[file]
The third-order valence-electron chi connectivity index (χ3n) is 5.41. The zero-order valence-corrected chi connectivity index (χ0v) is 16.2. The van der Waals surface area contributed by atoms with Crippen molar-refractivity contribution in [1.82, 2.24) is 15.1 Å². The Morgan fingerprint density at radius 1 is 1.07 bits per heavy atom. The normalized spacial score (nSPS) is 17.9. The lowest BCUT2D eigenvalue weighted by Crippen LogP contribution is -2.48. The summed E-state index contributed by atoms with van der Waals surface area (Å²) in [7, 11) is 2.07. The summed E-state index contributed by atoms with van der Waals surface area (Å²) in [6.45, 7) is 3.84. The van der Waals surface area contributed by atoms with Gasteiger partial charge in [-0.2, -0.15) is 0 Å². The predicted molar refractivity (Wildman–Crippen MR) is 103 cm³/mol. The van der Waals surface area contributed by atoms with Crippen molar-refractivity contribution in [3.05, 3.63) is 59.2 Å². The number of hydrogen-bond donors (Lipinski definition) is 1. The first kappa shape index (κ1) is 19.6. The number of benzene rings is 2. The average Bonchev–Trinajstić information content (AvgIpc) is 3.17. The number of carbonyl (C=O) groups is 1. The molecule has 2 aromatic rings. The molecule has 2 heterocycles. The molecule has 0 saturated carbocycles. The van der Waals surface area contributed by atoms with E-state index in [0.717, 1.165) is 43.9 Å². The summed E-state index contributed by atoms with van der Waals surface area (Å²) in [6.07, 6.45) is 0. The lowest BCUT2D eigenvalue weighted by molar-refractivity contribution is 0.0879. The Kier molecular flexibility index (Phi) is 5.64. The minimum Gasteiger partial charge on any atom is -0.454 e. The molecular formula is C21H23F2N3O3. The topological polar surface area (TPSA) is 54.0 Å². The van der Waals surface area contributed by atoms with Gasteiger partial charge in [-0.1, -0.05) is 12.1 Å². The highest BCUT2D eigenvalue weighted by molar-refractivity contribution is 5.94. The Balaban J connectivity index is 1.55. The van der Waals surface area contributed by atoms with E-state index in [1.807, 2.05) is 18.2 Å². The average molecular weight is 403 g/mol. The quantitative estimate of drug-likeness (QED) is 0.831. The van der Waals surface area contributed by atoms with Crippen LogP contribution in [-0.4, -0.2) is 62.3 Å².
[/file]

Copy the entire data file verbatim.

The third-order valence-electron chi connectivity index (χ3n) is 5.41. The zero-order valence-corrected chi connectivity index (χ0v) is 16.2. The van der Waals surface area contributed by atoms with Crippen molar-refractivity contribution in [1.82, 2.24) is 15.1 Å². The Morgan fingerprint density at radius 1 is 1.07 bits per heavy atom. The normalized spacial score (nSPS) is 17.9. The lowest BCUT2D eigenvalue weighted by Crippen LogP contribution is -2.48. The summed E-state index contributed by atoms with van der Waals surface area (Å²) in [7, 11) is 2.07. The summed E-state index contributed by atoms with van der Waals surface area (Å²) in [6.45, 7) is 3.84. The van der Waals surface area contributed by atoms with Gasteiger partial charge in [-0.2, -0.15) is 0 Å². The predicted molar refractivity (Wildman–Crippen MR) is 103 cm³/mol. The van der Waals surface area contributed by atoms with Crippen molar-refractivity contribution in [3.05, 3.63) is 59.2 Å². The number of hydrogen-bond donors (Lipinski definition) is 1. The first kappa shape index (κ1) is 19.6. The number of benzene rings is 2. The average Bonchev–Trinajstić information content (AvgIpc) is 3.17. The number of carbonyl (C=O) groups is 1. The molecule has 2 aromatic rings. The molecule has 2 heterocycles. The molecule has 0 saturated carbocycles. The van der Waals surface area contributed by atoms with E-state index in [0.717, 1.165) is 43.9 Å². The summed E-state index contributed by atoms with van der Waals surface area (Å²) in [6.07, 6.45) is 0. The lowest BCUT2D eigenvalue weighted by molar-refractivity contribution is 0.0879. The Kier molecular flexibility index (Phi) is 5.64. The minimum Gasteiger partial charge on any atom is -0.454 e. The molecular formula is C21H23F2N3O3. The topological polar surface area (TPSA) is 54.0 Å². The van der Waals surface area contributed by atoms with Gasteiger partial charge in [-0.1, -0.05) is 12.1 Å². The highest BCUT2D eigenvalue weighted by molar-refractivity contribution is 5.94. The Balaban J connectivity index is 1.55. The van der Waals surface area contributed by atoms with E-state index in [1.807, 2.05) is 18.2 Å². The average molecular weight is 403 g/mol. The quantitative estimate of drug-likeness (QED) is 0.831. The van der Waals surface area contributed by atoms with Crippen LogP contribution in [-0.4, -0.2) is 62.3 Å².